Experts on brain-riddling spongiform diseases have grown steadily more uneasy over signs that so-called mad cow disease, linked to a lethal human illness, may be lurking in sheep. Not only would that open up a new front in the battle to purge bovine spongiform encephalopathy (BSE) from livestock, but it would also suggest that far more people--at least those who eat lamb, anyway--are at risk of contracting the human killer, variant Creutzfeldt-Jakob disease (vCJD). A study in the 10 August issue of Nature now offers evidence that BSE is not rampant in sheep after all, although scientists are far from ready to let their guard down.
As of 30 June, 75 confirmed or probable vCJD cases had been diagnosed in the United Kingdom. Cases have increased an average of 23% each year since 1994 (ScienceNOW, 4 August), and projections have raised the specter of tens or even hundreds of thousands of deaths in the coming years from exposure to BSE.
With BSE in British cattle on the wane (see chart), some experts now worry that BSE might be circulating in sheep, where it could be masked by scrapie, a related disease with very similar symptoms (Science, 17 March, p. 1906). Although there is no evidence to date that sheep can become infected naturally with BSE--nor that scrapie itself is transmitted to humans--sheep experimentally infected with BSE develop scrapielike symptoms. This raises fears that if a BSE epidemic occurred in sheep, it might be confused with scrapie. Indeed, there has been speculation that BSE may be to blame for a scrapielike illness recently reported in some sheep in Vermont.
Like BSE, scrapie, which has flourished in British flocks for more than 250 years, is thought to be caused by infectious prion proteins. If BSE jumped into sheep from cattle, there might be a spike in the incidence of reported "scrapielike" cases during the height of the BSE epidemic in cattle between 1990 and 1995. To investigate this possibility, a U.K. team from the Institute for Animal Health in Compton, the Veterinary Laboratories Agency in Surrey, and the University of Oxford analyzed scrapie incidence between 1962 and 1998, using data from an anonymous mail survey of 11,554 sheep farms. Their numbers show that scrapie incidence has risen slowly, but there is no noticeable jump in scrapie cases before, during, or after the height of the cattle BSE epidemic in the early 1990s. The authors interpret this to mean that the BSE epidemic in cattle did not lead to a comparable BSE epidemic in sheep.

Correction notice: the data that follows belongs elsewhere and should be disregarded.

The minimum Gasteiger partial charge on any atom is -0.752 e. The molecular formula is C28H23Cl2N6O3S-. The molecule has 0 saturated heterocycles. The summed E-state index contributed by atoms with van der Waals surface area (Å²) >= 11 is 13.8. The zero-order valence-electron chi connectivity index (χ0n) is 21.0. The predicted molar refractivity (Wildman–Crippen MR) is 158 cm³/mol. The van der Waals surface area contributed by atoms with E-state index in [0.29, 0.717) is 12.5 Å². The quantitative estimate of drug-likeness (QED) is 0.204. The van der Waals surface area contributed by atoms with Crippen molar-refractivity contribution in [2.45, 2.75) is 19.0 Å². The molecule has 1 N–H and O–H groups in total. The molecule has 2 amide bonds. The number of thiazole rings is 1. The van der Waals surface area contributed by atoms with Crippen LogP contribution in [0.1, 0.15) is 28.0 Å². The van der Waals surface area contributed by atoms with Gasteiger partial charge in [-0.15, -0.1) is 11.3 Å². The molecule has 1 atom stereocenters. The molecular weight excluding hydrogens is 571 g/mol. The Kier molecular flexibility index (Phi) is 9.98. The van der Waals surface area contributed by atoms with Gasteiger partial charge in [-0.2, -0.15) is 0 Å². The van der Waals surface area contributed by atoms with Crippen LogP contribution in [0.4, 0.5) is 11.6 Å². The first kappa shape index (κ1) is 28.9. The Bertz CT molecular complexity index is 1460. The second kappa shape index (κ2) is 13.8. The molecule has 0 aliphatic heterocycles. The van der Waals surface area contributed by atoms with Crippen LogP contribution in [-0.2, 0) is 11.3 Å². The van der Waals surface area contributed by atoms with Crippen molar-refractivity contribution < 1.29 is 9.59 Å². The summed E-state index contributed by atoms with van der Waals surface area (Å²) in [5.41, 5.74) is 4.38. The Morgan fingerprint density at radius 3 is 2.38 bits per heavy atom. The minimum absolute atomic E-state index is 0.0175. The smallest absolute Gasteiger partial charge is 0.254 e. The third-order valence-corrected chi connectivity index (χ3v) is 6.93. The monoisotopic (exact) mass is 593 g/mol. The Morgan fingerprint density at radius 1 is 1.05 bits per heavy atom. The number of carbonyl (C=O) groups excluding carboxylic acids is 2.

Although the survey doesn't eliminate the nightmarish possibility of BSE in sheep, "one can at least be confident that there has not been an epidemic in sheep equivalent to that in cattle," says epidemiologist Peter Smith of the London School of Hygiene & Tropical Medicine, acting director of the U.K.'s Spongiform Encephalopathy Advisory Committee. Even so, researchers plan to keep a wary eye on sheep. As they know all too well, the history of the BSE epidemic and the emergence of vCJD illustrate the high price of complacency.